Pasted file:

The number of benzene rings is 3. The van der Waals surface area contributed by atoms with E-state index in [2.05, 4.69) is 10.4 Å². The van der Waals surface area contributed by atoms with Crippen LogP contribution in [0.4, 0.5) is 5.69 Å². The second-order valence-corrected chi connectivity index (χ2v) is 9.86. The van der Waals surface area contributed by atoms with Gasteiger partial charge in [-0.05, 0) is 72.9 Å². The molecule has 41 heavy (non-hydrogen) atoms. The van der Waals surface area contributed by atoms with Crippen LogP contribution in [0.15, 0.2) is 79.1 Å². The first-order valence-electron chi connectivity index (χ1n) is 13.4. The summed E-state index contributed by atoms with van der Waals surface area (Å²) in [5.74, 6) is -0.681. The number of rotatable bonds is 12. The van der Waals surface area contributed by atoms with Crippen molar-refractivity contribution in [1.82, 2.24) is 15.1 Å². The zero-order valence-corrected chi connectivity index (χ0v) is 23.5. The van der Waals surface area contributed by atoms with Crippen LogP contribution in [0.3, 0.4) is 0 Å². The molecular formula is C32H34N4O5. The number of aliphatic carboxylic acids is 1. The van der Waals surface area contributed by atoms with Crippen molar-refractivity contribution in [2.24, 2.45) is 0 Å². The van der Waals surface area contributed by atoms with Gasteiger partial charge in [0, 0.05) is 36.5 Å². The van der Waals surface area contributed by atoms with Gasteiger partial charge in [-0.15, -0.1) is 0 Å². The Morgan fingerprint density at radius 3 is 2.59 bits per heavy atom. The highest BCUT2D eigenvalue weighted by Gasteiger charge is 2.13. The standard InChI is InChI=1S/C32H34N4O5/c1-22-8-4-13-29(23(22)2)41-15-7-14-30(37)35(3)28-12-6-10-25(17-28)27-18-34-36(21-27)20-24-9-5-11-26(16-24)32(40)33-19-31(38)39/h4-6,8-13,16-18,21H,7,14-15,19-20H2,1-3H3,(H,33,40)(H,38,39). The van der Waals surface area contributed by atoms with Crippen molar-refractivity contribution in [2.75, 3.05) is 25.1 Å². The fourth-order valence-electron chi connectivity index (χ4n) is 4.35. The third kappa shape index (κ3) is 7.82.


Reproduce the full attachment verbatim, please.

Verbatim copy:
The number of benzene rings is 3. The van der Waals surface area contributed by atoms with E-state index in [2.05, 4.69) is 10.4 Å². The van der Waals surface area contributed by atoms with Crippen LogP contribution in [0.4, 0.5) is 5.69 Å². The second-order valence-corrected chi connectivity index (χ2v) is 9.86. The van der Waals surface area contributed by atoms with Gasteiger partial charge in [-0.05, 0) is 72.9 Å². The molecule has 41 heavy (non-hydrogen) atoms. The van der Waals surface area contributed by atoms with Crippen LogP contribution in [0.15, 0.2) is 79.1 Å². The first-order valence-electron chi connectivity index (χ1n) is 13.4. The summed E-state index contributed by atoms with van der Waals surface area (Å²) in [5.74, 6) is -0.681. The number of rotatable bonds is 12. The van der Waals surface area contributed by atoms with Crippen molar-refractivity contribution in [1.82, 2.24) is 15.1 Å². The zero-order valence-corrected chi connectivity index (χ0v) is 23.5. The van der Waals surface area contributed by atoms with Crippen LogP contribution in [0.3, 0.4) is 0 Å². The molecular formula is C32H34N4O5. The number of aliphatic carboxylic acids is 1. The van der Waals surface area contributed by atoms with Crippen molar-refractivity contribution in [2.24, 2.45) is 0 Å². The van der Waals surface area contributed by atoms with Gasteiger partial charge in [0, 0.05) is 36.5 Å². The van der Waals surface area contributed by atoms with Gasteiger partial charge in [-0.15, -0.1) is 0 Å². The Morgan fingerprint density at radius 3 is 2.59 bits per heavy atom. The highest BCUT2D eigenvalue weighted by Gasteiger charge is 2.13. The standard InChI is InChI=1S/C32H34N4O5/c1-22-8-4-13-29(23(22)2)41-15-7-14-30(37)35(3)28-12-6-10-25(17-28)27-18-34-36(21-27)20-24-9-5-11-26(16-24)32(40)33-19-31(38)39/h4-6,8-13,16-18,21H,7,14-15,19-20H2,1-3H3,(H,33,40)(H,38,39). The van der Waals surface area contributed by atoms with Crippen molar-refractivity contribution in [2.75, 3.05) is 25.1 Å². The fourth-order valence-electron chi connectivity index (χ4n) is 4.35. The third kappa shape index (κ3) is 7.82.